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Hilary Page Toys

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2008-07-05 - Hilary F. Page - 1946 (Courtesy of David Bowsher)

Plastics as a Medium for Toys
By Hilary F. Page

From
‘Daily Graphic Plastics Exhibition in association with the British Plastics Federation’ Exhibition Catalogue – Dorland Hall, November 7th – 27th 1946

PLASTICS HAVE SOLVED the greatest problems for the designer and manufacturer of toys for babies and young children. For generations we have tried to find some type of paint or enamel which cannot be sucked or gnawed off, in view of the fact that practically every toy or plaything given to a baby or a young child goes straight to his mouth. This is a perfectly natural instinct, because he is endeavouring to find out whether it is fit to eat and also he is helping his teeth to come through by biting on a hard surface.
Mothers are becoming much more hygienically minded, and they realize that every baby’s toy should be thoroughly washed in hot soapy water once a day. This can be done with toys moulded from urea. Dust and germs cannot cling to the bright shiny surface, and the range of bright colours is most attractive and interesting to the child.

Perfect Design is Essential
The manufacturer who has been used to working in woods and metals, often fails to realize that the design must be perfect before the moulds are made, because little can be done to strengthen up a moulding which is brittle or too weak owing to insufficient wall thickness.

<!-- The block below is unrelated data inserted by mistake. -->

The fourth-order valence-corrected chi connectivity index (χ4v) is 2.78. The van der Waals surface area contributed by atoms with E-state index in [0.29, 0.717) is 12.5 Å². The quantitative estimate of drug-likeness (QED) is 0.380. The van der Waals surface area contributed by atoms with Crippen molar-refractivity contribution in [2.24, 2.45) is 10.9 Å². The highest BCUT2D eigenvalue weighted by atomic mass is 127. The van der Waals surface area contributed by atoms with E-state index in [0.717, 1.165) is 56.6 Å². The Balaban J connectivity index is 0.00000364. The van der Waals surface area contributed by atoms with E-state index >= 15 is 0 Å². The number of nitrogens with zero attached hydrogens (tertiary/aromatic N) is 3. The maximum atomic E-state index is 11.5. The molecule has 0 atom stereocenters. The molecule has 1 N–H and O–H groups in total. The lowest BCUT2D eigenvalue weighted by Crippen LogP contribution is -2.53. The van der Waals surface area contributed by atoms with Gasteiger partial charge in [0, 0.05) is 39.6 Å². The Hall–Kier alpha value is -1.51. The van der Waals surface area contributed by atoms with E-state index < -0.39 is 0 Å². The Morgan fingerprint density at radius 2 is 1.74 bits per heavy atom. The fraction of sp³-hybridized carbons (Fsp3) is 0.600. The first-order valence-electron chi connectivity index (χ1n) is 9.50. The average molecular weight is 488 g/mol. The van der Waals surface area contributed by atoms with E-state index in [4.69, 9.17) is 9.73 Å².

The one danger of the advent of plastics into the field of babies\\' toys comes from the attempt by competing manufacturers to undercut their competitors in price by skimping the thickness and lightening the article. Baby’s toys are subjected to extremely hard wear; almost inevitably they will be thrown out of the pram on to the ground, and an article which is quickly broken is in every way most unsatisfactory.

The Most Suitable Materials
As a designer of infants’ and educational toys, with a vast experience of the requirements of mothers and young children, it is my opinion that while thermosetting plastics are in every way suitable for toys for babies and young children, in most cases thermoplastics are not the right material. Even if instructions are enclosed with a toy moulded from a thermoplastic, telling the mother that it must only be washed in lukewarm water, sooner or later she will attempt to wash it in hot water with disastrous results. Even with thermosetting plastics, when used for toys, great care must be taken to ensure accurate curing, because the toys are going to be subjected to constant washing, and if they are inaccurately cured they are liable to be hydroscopic and will tend to absorb the water and disintegrate.
Toy manufacturers entering the plastics field for the first time should employ the services of a really good plastics designer who will be conversant with possible snags.
Plastics can represent the ideal material for toys for babies and young children, but the great possibilities of these materials will be lost if the market becomes flooded with badly designed plastic toys which will not stand up to the requirements of the nursery.